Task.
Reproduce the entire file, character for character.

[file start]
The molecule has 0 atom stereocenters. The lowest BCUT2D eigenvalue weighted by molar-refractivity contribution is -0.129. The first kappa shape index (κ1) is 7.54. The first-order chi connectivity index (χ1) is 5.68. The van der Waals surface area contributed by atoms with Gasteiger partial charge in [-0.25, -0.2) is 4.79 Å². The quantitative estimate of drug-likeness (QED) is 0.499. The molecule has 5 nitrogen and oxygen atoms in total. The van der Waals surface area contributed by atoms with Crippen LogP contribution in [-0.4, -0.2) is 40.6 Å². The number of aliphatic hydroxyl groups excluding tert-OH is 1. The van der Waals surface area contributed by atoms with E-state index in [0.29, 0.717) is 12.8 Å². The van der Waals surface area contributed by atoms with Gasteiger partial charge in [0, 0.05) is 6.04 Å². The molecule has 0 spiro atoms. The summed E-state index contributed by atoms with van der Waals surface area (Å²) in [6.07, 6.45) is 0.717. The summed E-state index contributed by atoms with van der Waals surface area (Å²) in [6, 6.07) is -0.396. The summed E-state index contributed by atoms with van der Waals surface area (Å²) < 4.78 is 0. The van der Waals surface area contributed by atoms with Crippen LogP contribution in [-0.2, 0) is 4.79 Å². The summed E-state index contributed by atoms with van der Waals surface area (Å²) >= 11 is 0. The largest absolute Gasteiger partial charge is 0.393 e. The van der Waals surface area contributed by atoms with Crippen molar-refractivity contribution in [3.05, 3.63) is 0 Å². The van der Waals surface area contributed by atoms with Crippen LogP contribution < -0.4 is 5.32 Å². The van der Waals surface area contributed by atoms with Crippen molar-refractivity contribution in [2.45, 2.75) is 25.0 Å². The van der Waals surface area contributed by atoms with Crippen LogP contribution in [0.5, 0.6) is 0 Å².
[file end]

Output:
The molecule has 0 atom stereocenters. The lowest BCUT2D eigenvalue weighted by molar-refractivity contribution is -0.129. The first kappa shape index (κ1) is 7.54. The first-order chi connectivity index (χ1) is 5.68. The van der Waals surface area contributed by atoms with Gasteiger partial charge in [-0.25, -0.2) is 4.79 Å². The quantitative estimate of drug-likeness (QED) is 0.499. The molecule has 5 nitrogen and oxygen atoms in total. The van der Waals surface area contributed by atoms with Crippen LogP contribution in [-0.4, -0.2) is 40.6 Å². The number of aliphatic hydroxyl groups excluding tert-OH is 1. The van der Waals surface area contributed by atoms with E-state index in [0.29, 0.717) is 12.8 Å². The van der Waals surface area contributed by atoms with Gasteiger partial charge in [0, 0.05) is 6.04 Å². The molecule has 0 spiro atoms. The summed E-state index contributed by atoms with van der Waals surface area (Å²) in [6.07, 6.45) is 0.717. The summed E-state index contributed by atoms with van der Waals surface area (Å²) in [6, 6.07) is -0.396. The summed E-state index contributed by atoms with van der Waals surface area (Å²) < 4.78 is 0. The van der Waals surface area contributed by atoms with Crippen LogP contribution in [-0.2, 0) is 4.79 Å². The summed E-state index contributed by atoms with van der Waals surface area (Å²) >= 11 is 0. The largest absolute Gasteiger partial charge is 0.393 e. The van der Waals surface area contributed by atoms with Crippen molar-refractivity contribution in [3.05, 3.63) is 0 Å². The van der Waals surface area contributed by atoms with Crippen LogP contribution < -0.4 is 5.32 Å². The van der Waals surface area contributed by atoms with Crippen molar-refractivity contribution in [2.45, 2.75) is 25.0 Å². The van der Waals surface area contributed by atoms with Crippen LogP contribution in [0.5, 0.6) is 0 Å².